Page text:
In fact, college accounts are not available to the public on a free and untrammelled basis, as the Scottish Office has duly confirmed. Application for permission to study them has to be made to the college authorities, which means the principal, and permission is granted only if the purpose for which the enquirer seeks the information is approved of by the authorities. In other words, there is a veto.
To suggest that information obtainable under such constraints is within the public domain is disingenuous at best. I note that Mr Webster does not dispute my contention that salaries of principals have increased more rapidly than those of their teaching staffs in the period since incorporation. He mentions the "massive increase in managerial and legal responsibilities" borne by principals which would presumably justify such a disparity.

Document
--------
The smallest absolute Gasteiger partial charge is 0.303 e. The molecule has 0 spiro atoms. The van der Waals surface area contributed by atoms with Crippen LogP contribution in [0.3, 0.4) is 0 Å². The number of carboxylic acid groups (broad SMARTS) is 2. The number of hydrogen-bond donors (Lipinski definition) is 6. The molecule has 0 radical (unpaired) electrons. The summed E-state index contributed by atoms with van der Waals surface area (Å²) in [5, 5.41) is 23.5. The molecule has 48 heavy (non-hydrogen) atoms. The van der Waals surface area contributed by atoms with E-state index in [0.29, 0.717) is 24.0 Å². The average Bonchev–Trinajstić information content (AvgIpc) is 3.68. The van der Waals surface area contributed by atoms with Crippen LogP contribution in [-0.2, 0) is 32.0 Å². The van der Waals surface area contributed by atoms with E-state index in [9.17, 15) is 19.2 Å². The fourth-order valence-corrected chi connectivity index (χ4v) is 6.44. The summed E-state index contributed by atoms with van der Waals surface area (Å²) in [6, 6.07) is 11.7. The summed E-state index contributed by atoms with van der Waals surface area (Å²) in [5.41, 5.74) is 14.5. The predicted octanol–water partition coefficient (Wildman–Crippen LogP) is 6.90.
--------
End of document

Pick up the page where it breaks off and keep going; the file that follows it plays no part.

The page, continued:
What college these days would regard itself as fully developed without such departments as "human resources" or "finance"? One principal, for example, has fewer than three "assistants to the principal", while in many colleges competent teachers have been elevated to non-teaching posts ostensibly to enrich the quality of management.
As for achieving "efficiency gains", the solution has generally been along entirely predictable lines of having fewer teachers, a higher proportion of them part-time, teaching larger classes for longer hours.
RODERICK MacFARQUHAR 31 Cumberland Street Edinburgh